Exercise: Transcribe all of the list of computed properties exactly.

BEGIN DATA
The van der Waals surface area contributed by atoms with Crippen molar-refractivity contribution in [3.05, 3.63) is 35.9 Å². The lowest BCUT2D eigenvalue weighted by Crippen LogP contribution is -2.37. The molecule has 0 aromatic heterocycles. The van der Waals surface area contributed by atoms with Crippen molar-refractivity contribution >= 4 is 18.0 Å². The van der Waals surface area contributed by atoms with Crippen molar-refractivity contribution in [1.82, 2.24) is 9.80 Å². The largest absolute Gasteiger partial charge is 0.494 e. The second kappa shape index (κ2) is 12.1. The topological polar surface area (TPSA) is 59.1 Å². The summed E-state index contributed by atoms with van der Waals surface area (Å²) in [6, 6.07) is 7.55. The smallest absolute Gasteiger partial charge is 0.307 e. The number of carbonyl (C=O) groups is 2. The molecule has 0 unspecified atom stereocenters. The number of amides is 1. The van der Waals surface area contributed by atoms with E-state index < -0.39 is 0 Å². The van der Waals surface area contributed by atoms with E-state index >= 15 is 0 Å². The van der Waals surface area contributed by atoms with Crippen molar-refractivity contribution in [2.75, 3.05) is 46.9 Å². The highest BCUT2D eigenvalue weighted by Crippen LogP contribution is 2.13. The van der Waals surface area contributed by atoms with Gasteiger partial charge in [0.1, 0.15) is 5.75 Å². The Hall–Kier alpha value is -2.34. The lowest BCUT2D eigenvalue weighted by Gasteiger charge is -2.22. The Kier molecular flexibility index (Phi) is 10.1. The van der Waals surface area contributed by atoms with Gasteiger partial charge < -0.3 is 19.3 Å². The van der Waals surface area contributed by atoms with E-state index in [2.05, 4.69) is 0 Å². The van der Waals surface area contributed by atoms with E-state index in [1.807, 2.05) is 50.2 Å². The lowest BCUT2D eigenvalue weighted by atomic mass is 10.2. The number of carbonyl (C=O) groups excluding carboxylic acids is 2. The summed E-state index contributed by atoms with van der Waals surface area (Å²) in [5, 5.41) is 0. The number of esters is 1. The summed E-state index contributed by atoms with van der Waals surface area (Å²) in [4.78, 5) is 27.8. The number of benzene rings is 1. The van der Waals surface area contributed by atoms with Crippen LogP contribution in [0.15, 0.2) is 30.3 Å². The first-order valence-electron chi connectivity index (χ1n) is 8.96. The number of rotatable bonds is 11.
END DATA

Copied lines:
The van der Waals surface area contributed by atoms with Crippen molar-refractivity contribution in [3.05, 3.63) is 35.9 Å². The lowest BCUT2D eigenvalue weighted by Crippen LogP contribution is -2.37. The molecule has 0 aromatic heterocycles. The van der Waals surface area contributed by atoms with Crippen molar-refractivity contribution >= 4 is 18.0 Å². The van der Waals surface area contributed by atoms with Crippen molar-refractivity contribution in [1.82, 2.24) is 9.80 Å². The largest absolute Gasteiger partial charge is 0.494 e. The second kappa shape index (κ2) is 12.1. The topological polar surface area (TPSA) is 59.1 Å². The summed E-state index contributed by atoms with van der Waals surface area (Å²) in [6, 6.07) is 7.55. The smallest absolute Gasteiger partial charge is 0.307 e. The number of carbonyl (C=O) groups is 2. The molecule has 0 unspecified atom stereocenters. The number of amides is 1. The van der Waals surface area contributed by atoms with E-state index < -0.39 is 0 Å². The van der Waals surface area contributed by atoms with E-state index >= 15 is 0 Å². The van der Waals surface area contributed by atoms with Crippen molar-refractivity contribution in [2.75, 3.05) is 46.9 Å². The highest BCUT2D eigenvalue weighted by Crippen LogP contribution is 2.13. The van der Waals surface area contributed by atoms with Gasteiger partial charge in [0.1, 0.15) is 5.75 Å². The Hall–Kier alpha value is -2.34. The lowest BCUT2D eigenvalue weighted by Gasteiger charge is -2.22. The Kier molecular flexibility index (Phi) is 10.1. The van der Waals surface area contributed by atoms with Gasteiger partial charge < -0.3 is 19.3 Å². The van der Waals surface area contributed by atoms with E-state index in [2.05, 4.69) is 0 Å². The van der Waals surface area contributed by atoms with E-state index in [1.807, 2.05) is 50.2 Å². The lowest BCUT2D eigenvalue weighted by atomic mass is 10.2. The number of carbonyl (C=O) groups excluding carboxylic acids is 2. The summed E-state index contributed by atoms with van der Waals surface area (Å²) in [5, 5.41) is 0. The number of esters is 1. The summed E-state index contributed by atoms with van der Waals surface area (Å²) in [4.78, 5) is 27.8. The number of benzene rings is 1. The van der Waals surface area contributed by atoms with Crippen LogP contribution in [0.15, 0.2) is 30.3 Å². The first-order valence-electron chi connectivity index (χ1n) is 8.96. The number of rotatable bonds is 11.